At least an upper or front portion 100 of a perimeter of the center section 60 is formed to follow the general shape of the apertures 50, so as to form a gap 105 between the apertures. The at least one arm 70 may be angled or oriented towards the front or upper portion 100. In the example of FIG. 6, the at least one arm is curved or curled in towards an upper portion of the center section.

A lower portion 110 of a perimeter is cut out or arc shaped to accommodate the patient's septum or top lip. Preferably, lower portion 110 may avoid or substantially avoid positioning between the mask and the patient's top lip. This arrangement may permit the mask to rest on the patient's top lip, and therefore align with the patient's nares. Alternatively, this arrangement may prevent the mask from tilting towards the patient's nose tip and away from the top lip or shifting the mask in the superior direction of the patient's nose, as the lower portion may contacting the patient's top lip and then the mask thereby offsetting the position of the mask. In general the lower or rear portion may be said to have a generally concave shape, e.g., FIGS. 10-18 and 20-22. Lower portion may have any other shape adapted to avoid the patient's top lip, for example the lower portion may comprise a slit or perforation.

An upper portion of the center section may include a raised flap 115 (FIGS. 1-4 and 17-19) to cover the patient's nares and/or portion of nasal seal in use, and/or to support the nasal seal. Raised flap 115 may be substantially curved or wrapped around the patient's nose tip. This may be achieved by flexing the material around the patient's nose tip. Alternatively, raised flap may comprise a dart and stitched portion, the dart and stitching adapted to provide the raised flap with a three dimensional curvature.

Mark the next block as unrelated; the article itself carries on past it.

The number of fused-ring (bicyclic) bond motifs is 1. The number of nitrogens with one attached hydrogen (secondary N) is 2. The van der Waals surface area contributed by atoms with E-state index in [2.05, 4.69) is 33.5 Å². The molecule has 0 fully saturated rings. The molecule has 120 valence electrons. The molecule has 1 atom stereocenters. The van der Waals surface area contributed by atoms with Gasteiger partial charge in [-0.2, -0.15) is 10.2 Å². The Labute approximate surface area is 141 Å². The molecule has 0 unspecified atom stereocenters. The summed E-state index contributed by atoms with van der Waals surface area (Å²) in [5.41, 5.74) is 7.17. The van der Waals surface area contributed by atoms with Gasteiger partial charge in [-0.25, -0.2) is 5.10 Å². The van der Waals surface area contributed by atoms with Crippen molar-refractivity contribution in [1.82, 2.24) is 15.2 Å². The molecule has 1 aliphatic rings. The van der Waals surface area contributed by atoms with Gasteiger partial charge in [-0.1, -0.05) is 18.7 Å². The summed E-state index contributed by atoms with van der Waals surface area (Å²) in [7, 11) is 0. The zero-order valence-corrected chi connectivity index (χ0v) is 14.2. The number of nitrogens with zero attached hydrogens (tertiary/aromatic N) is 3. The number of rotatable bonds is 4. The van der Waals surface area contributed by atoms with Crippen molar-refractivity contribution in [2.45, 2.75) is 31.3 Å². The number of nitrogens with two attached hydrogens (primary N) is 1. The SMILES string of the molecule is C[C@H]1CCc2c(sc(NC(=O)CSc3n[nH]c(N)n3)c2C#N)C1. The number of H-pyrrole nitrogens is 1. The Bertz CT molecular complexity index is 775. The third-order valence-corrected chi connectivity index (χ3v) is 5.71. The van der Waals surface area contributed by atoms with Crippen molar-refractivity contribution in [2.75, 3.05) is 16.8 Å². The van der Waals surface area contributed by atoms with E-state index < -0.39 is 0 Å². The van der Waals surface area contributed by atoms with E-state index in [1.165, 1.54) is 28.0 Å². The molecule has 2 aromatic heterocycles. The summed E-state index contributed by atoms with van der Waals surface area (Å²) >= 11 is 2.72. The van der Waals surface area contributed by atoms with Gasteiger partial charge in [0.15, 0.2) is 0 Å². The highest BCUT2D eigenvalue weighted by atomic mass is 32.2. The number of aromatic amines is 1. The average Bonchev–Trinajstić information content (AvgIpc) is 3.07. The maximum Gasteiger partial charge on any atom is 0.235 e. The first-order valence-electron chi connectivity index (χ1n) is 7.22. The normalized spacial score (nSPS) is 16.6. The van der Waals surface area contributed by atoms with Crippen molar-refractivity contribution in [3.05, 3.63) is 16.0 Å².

Nozzles

The primary headgear 115 may include a pair of apertures 50 provided in the center section 60, and the nasal seal 10 may be in the form of a pair of generally hollow nozzles 120, prongs or puffs that extend though respective ones of the pair of apertures 50. The nozzles 120, e.g., the widest parts 125 have a cross sectional size that is greater than a cross sectional size of the apertures 50 (in at least one orientation). The apertures 50 may be round or the apertures may be oval and have major axes that converge towards one another at an angle X of about 15°-45°, e.g., 30°, in a direction oriented towards the front side 100 of the primary headgear (FIG. 6).

The nasal pillows may be as disclosed, for example, U.S. Patent Application Publications 2007/0144525 A1 and 2006/0283461 A1, and International Application PCT/AU2008/001557, filed Oct. 22, 2008, the entire contents of each being incorporated herein by reference. It should also be appreciated that the nasal pillows may be as described in, for example, U.S. Pat. No. 7,318,437, the entire contents of which are incorporated herein by reference. It should further be appreciated that in addition to nasal pillows, the patient interface structure may include nasal pillows or prongs as disclosed, for example, in U.S. Pat. No. 4,782,832 (Trimble), U.S. Pat. No. 7,201,169 (Wilkie et al.), U.S. Pat. No. 7,059,328 (Wood), and WO 2000/074758 (Lovell). It should also be appreciated that the cannula(e) and/or nasal pillows or prongs may include features configured to diffuse the flow of air so that noise may be reduced. Such features are disclosed in, for example U.S. Patent Application Publication 2009/0044808 A1, and WO 2008/014543 A1, the entire contents of each being incorporated herein by reference. Alternative geometries may be possible.